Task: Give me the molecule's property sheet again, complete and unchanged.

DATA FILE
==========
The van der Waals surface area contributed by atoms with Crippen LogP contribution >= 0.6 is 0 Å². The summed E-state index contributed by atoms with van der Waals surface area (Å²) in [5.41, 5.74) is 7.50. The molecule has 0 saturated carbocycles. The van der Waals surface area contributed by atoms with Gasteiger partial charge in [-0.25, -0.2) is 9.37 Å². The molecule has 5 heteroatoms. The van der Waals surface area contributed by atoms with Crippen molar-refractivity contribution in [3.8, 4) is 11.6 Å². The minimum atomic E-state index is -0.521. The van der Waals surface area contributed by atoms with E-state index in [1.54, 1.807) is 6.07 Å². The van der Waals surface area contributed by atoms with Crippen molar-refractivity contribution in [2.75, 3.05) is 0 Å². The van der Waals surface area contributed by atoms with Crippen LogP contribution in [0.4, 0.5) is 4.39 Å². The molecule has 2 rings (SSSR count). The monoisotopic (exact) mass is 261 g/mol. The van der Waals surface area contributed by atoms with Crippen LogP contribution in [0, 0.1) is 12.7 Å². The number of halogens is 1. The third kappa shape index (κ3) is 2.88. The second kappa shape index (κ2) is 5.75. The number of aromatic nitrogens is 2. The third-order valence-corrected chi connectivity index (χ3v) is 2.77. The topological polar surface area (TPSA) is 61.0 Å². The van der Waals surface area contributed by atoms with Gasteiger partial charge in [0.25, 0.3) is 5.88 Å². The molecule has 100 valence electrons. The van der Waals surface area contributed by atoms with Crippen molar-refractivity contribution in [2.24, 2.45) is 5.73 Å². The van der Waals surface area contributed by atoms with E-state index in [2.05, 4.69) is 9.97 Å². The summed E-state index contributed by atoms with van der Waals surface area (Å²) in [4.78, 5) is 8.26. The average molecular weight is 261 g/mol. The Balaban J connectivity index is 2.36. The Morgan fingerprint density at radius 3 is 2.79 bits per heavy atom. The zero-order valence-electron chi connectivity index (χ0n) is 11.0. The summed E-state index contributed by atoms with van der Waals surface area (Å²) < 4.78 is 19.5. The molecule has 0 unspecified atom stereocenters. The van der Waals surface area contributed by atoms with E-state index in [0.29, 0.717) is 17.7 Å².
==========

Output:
The van der Waals surface area contributed by atoms with Crippen LogP contribution >= 0.6 is 0 Å². The summed E-state index contributed by atoms with van der Waals surface area (Å²) in [5.41, 5.74) is 7.50. The molecule has 0 saturated carbocycles. The van der Waals surface area contributed by atoms with Gasteiger partial charge in [-0.25, -0.2) is 9.37 Å². The molecule has 5 heteroatoms. The van der Waals surface area contributed by atoms with Crippen molar-refractivity contribution in [3.8, 4) is 11.6 Å². The minimum atomic E-state index is -0.521. The van der Waals surface area contributed by atoms with E-state index in [1.54, 1.807) is 6.07 Å². The van der Waals surface area contributed by atoms with Crippen molar-refractivity contribution in [2.75, 3.05) is 0 Å². The van der Waals surface area contributed by atoms with Crippen LogP contribution in [0.4, 0.5) is 4.39 Å². The molecule has 2 rings (SSSR count). The monoisotopic (exact) mass is 261 g/mol. The van der Waals surface area contributed by atoms with Crippen LogP contribution in [0, 0.1) is 12.7 Å². The number of halogens is 1. The third kappa shape index (κ3) is 2.88. The second kappa shape index (κ2) is 5.75. The number of aromatic nitrogens is 2. The third-order valence-corrected chi connectivity index (χ3v) is 2.77. The topological polar surface area (TPSA) is 61.0 Å². The van der Waals surface area contributed by atoms with Gasteiger partial charge in [0.25, 0.3) is 5.88 Å². The molecule has 100 valence electrons. The van der Waals surface area contributed by atoms with Crippen molar-refractivity contribution in [2.24, 2.45) is 5.73 Å². The van der Waals surface area contributed by atoms with E-state index in [2.05, 4.69) is 9.97 Å². The summed E-state index contributed by atoms with van der Waals surface area (Å²) in [4.78, 5) is 8.26. The average molecular weight is 261 g/mol. The Balaban J connectivity index is 2.36. The Morgan fingerprint density at radius 3 is 2.79 bits per heavy atom. The zero-order valence-electron chi connectivity index (χ0n) is 11.0. The summed E-state index contributed by atoms with van der Waals surface area (Å²) < 4.78 is 19.5. The molecule has 0 unspecified atom stereocenters. The van der Waals surface area contributed by atoms with E-state index in [0.29, 0.717) is 17.7 Å².